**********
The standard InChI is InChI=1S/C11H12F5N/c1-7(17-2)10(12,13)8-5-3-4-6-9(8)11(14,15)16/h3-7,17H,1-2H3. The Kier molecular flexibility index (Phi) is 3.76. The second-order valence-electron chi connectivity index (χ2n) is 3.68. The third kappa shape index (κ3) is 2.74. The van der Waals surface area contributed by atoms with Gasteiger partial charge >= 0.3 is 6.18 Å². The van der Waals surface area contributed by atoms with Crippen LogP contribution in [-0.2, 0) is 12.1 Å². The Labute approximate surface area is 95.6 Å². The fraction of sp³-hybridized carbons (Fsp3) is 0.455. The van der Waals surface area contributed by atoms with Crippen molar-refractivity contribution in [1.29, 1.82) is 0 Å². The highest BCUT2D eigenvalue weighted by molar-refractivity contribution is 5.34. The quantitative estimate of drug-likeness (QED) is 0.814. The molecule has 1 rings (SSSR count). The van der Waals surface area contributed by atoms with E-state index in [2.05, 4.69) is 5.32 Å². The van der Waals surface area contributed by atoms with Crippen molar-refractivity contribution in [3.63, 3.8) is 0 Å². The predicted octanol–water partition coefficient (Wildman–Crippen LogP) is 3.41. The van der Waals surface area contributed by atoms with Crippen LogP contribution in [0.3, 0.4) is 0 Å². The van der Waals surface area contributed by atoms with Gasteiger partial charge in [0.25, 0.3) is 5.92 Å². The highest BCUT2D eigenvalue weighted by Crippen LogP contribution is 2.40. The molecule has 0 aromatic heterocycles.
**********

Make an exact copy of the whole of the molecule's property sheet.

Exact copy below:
The standard InChI is InChI=1S/C11H12F5N/c1-7(17-2)10(12,13)8-5-3-4-6-9(8)11(14,15)16/h3-7,17H,1-2H3. The Kier molecular flexibility index (Phi) is 3.76. The second-order valence-electron chi connectivity index (χ2n) is 3.68. The third kappa shape index (κ3) is 2.74. The van der Waals surface area contributed by atoms with Gasteiger partial charge >= 0.3 is 6.18 Å². The van der Waals surface area contributed by atoms with Crippen LogP contribution in [-0.2, 0) is 12.1 Å². The Labute approximate surface area is 95.6 Å². The fraction of sp³-hybridized carbons (Fsp3) is 0.455. The van der Waals surface area contributed by atoms with Crippen molar-refractivity contribution in [1.29, 1.82) is 0 Å². The highest BCUT2D eigenvalue weighted by molar-refractivity contribution is 5.34. The quantitative estimate of drug-likeness (QED) is 0.814. The molecule has 1 rings (SSSR count). The van der Waals surface area contributed by atoms with E-state index in [2.05, 4.69) is 5.32 Å². The van der Waals surface area contributed by atoms with Crippen molar-refractivity contribution in [3.63, 3.8) is 0 Å². The predicted octanol–water partition coefficient (Wildman–Crippen LogP) is 3.41. The van der Waals surface area contributed by atoms with Crippen LogP contribution in [0.3, 0.4) is 0 Å². The van der Waals surface area contributed by atoms with Gasteiger partial charge in [0.25, 0.3) is 5.92 Å². The highest BCUT2D eigenvalue weighted by Crippen LogP contribution is 2.40. The molecule has 0 aromatic heterocycles.